Robert Creighton or Crichton (1593–1672) was a Scottish royalist churchman who became Bishop of Bath and Wells.
He was son of Thomas Creighton and Margaret Stuart, who claimed kinship with the ancient Lords of Ruthven, and was born at Dunkeld, Perthshire. He was educated at Westminster, and in 1613 was elected to Trinity College, Cambridge.He proceeded M.A. in 1621, and on 27 February 1622 was one of the opponents in a disputation held before the Spanish ambassador, Don Carlos Coloma.
In 1625 he was made Regius Professor of Greek, and on 27 February 1627 succeeded his friend, George Herbert, as public orator of the university, holding both these offices until 1639. In 1628 he was incorporated M.A. at Oxford. On 18 March 1631 he was installed prebendary in the cathedral of Lincoln, and on 17 December of the following year he was made canon residentiary of Wells, holding also a living in Somerset, and the treasurership of Wells Cathedral, to which he was appointed by Archbishop George Abbot during the vacancy of the see. In 1637 he held the deanery of St. Burians in Cornwall, and in 1642 was vicar of Greenwich.
At the outbreak of the First English Civil War he retired to Oxford, where he was made D.D. and acted as the king's chaplain, later holding the same office under Charles II. On the fall of Oxford he escaped into Cornwall in disguise and embarked for the continent. He was a member of the court of Charles II in his exile, and John Evelyn (who attests to his learning) heard him preach at St. Germain on 12 August 1649, and subsequently at the Restoration at the Chapel Royal, St. Paul's Cathedral and an 'extravagant' sermon given before the House of Commons on 27 April 1663 at St. Margaret's, Westminster.
During his exile the king appointed him Dean of Wells. On entering on this office at the Restoration he found the deanery in the hands of Cornelius Burges, who refused to surrender it. Creighton brought a legal action of ejectment to obtain possession of it. He helped restore the cathedral from the dilapidated state into which it had fallen, partly by mischief done in 1642 and partly by neglect. On 22 June 1663 Creighton took the oaths for his naturalization in England. On 25 May 1670 he was elected bishop of Bath and Wells and consecrated 19 June following. He died on 21 November 1672, and was buried in St. John's Chapel in his cathedral. His marble tomb and effigy had been prepared by himself at great expense.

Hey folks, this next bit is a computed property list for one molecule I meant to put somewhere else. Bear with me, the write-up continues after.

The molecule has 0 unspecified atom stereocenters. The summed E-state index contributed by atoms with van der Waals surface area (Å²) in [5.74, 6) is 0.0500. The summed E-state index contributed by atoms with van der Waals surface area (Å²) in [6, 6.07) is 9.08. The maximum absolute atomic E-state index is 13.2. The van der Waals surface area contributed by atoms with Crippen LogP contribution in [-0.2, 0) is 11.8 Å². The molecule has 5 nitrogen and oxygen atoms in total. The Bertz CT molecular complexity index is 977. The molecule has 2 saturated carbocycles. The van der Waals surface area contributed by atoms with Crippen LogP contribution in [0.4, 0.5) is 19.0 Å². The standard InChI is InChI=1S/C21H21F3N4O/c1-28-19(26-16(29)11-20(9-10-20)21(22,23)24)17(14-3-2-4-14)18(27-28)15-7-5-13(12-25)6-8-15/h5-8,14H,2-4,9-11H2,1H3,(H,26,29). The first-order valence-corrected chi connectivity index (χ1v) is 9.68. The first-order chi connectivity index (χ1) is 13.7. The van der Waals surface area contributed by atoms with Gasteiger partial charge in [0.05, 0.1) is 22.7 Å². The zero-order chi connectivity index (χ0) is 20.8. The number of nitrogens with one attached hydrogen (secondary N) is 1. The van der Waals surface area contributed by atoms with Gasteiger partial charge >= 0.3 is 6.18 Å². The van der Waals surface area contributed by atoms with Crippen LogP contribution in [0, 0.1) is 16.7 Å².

Creighton published Vera Historia Unionis inter Graecos et Latinos sive Concilii Florentini exactissima narratio, a translation into Latin from the Greek of Sgoropulos, the Hague, 1660, with a long preface; this was answered by the Jesuit Leo Allatius In R. Creygtoni apparatum versionem et notas, Rome, 1674 (earlier editions of both these works must have appeared), and to this Creighton made a reply, ultimately enhancing his reputation more in continental Europe than in Great Britain.
Some time after 1639, when he was still fellow of Trinity, he married Frances, daughter of William Walrond, who survived until 30 October 1683. By her he had a son Robert Creighton, who was also a court preacher (less effective than his father according to Evelyn).
Gilbert Sheldon was an English religious leader who served as the Archbishop of Canterbury from 1663 until his death.
John Cosin was an English churchman.